by Mindy Keskinen
Some Como Park Senior High students were among about 400 young Minnesotans who swarmed the State Capitol on Dec. 6 for the Youth Climate Strike.
Two seniors, Morgan Nichols, of St. Anthony Park, and Emma Wolters, of St. Paul’s Eastside, heard about the strike through the school’s environmental club and the Minnesota-based nonprofit, Climate Generation.
“I went to make my voice heard, to spread awareness and to make adequate change at the Capitol,” Morgan said.
At this strike—the fourth in a series of nationally coordinated actions—the students rallied, held teach-ins and visited state politicians’ offices. Their targeted messages: support a Green New Deal; stop the Enbridge Line 3 oil pipeline in northern Minnesota; divest the state’s pension funds from fossil fuel companies.
Learning and making connections
Guided by trained youth leaders, dozens of strikers crammed into the office suites of Minnesota Gov. Tim Walz, Secretary of State Steve Simon, and State Auditor Julie Blaha. Morgan and Emma joined the group that trekked over to Simon’s office with the divestment message.
“Once we arrived, Simon wasn’t in,” Morgan said. “But his deputy promised a meeting in the future”—a commitment strike leaders said they hadn’t been able to secure previously. She added, “We need to hold him to it!”
At the Capitol, a teach-in on environmental racism focused on the social injustices of a fossil-fuel-driven economy.
“While climate change is affecting us all, people of color face the brunt of the impact,” Morgan said afterward. “They are in the communities where the waste is being dumped, where the incinerators are being put. This affects the air quality, the value of the property and the lives of these people. . . .They are also the people that often get ignored in places of power.”
Youth have the most at stake
Reflecting on the strike, Emma stated she drew inspiration from the “youth leaders, some no older than myself, standing tall before crowds of high schoolers and adults and addressing topics our society often skirts around. This level of courage is not only a trait I aspire to, but also one I believe more of us should seek in our daily lives.”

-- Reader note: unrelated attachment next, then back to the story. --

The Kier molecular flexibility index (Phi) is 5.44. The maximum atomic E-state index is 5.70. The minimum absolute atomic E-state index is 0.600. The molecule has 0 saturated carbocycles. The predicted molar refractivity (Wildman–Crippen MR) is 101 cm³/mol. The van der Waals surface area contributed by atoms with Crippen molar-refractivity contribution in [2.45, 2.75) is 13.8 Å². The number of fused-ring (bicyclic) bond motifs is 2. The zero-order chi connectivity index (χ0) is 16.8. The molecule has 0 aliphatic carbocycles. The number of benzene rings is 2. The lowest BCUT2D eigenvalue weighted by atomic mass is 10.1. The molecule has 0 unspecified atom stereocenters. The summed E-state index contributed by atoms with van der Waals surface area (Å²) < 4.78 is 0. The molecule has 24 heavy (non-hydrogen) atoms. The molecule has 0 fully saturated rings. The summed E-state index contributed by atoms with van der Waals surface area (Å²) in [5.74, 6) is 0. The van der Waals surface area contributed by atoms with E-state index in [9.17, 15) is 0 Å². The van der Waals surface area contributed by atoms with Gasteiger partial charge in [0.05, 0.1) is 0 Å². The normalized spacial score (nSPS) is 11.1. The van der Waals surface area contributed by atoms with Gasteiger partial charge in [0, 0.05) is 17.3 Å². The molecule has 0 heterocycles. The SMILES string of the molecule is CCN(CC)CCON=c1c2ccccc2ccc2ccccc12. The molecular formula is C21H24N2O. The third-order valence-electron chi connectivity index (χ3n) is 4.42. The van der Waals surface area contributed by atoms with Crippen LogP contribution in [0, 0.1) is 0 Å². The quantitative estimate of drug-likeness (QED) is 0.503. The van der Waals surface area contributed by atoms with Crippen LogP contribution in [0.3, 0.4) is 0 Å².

Morgan agreed. “It debunks the idea that ‘you’re too young to understand’ or the thought I have often, ‘I can’t do anything about this.’ I plan to try and be more involved in this movement and attend future strikes.”
How can citizens get started?
“Become aware of your impact,” Morgan said. “Be educated with what is happening around the world or just in this state. Take time to realize that you can make a difference and take that next step. Reach out to organizations like Climate Generation or the Sunrise Movement. Come to a meeting!”
Mindy Keskinen is a book editor who coordinates communications for Transition Town ASAP.
Here are action steps for individuals, neighborhoods
Alongside political action, community initiatives can build a sustainable future from the grassroots up. Consider attending these Transition Town—All St. Anthony Park events in January.
• Saturday, Jan. 11, noon–3 p.m.: Potluck Lunch offers good food, climate action options and an all-ages community arts project tied to the library’s “Read Brave” theme. St. Anthony Park Library, 2245 Como Ave.
• Wednesday, Jan. 15, 7–8:30 p.m.: Transition Your Money welcomes all to learn about investing in a sustainable economy. Guest is Christina Jennings of Shared Capital Cooperative. Lori’s Coffee, 1441 N. Cleveland Ave.
• Thursday, Jan. 23, 7–8:30 p.m.: Visit our Ideas & Planning group to help with projects for a smaller footprint and a stronger community. CoCreatz, 2388 University Ave. W.
• Friday, Jan. 24, 7–8 p.m.: Year-Round Salad Greens Workshop about eating local! Bring home sprout-ready trays to grow on a windowsill: no equipment needed. Lee Olson shows how., $5 supply fee. St. Anthony Park United Church of Christ, 2129 Commonwealth Ave. RSVP to SustainableFood@TransitionASAP.org.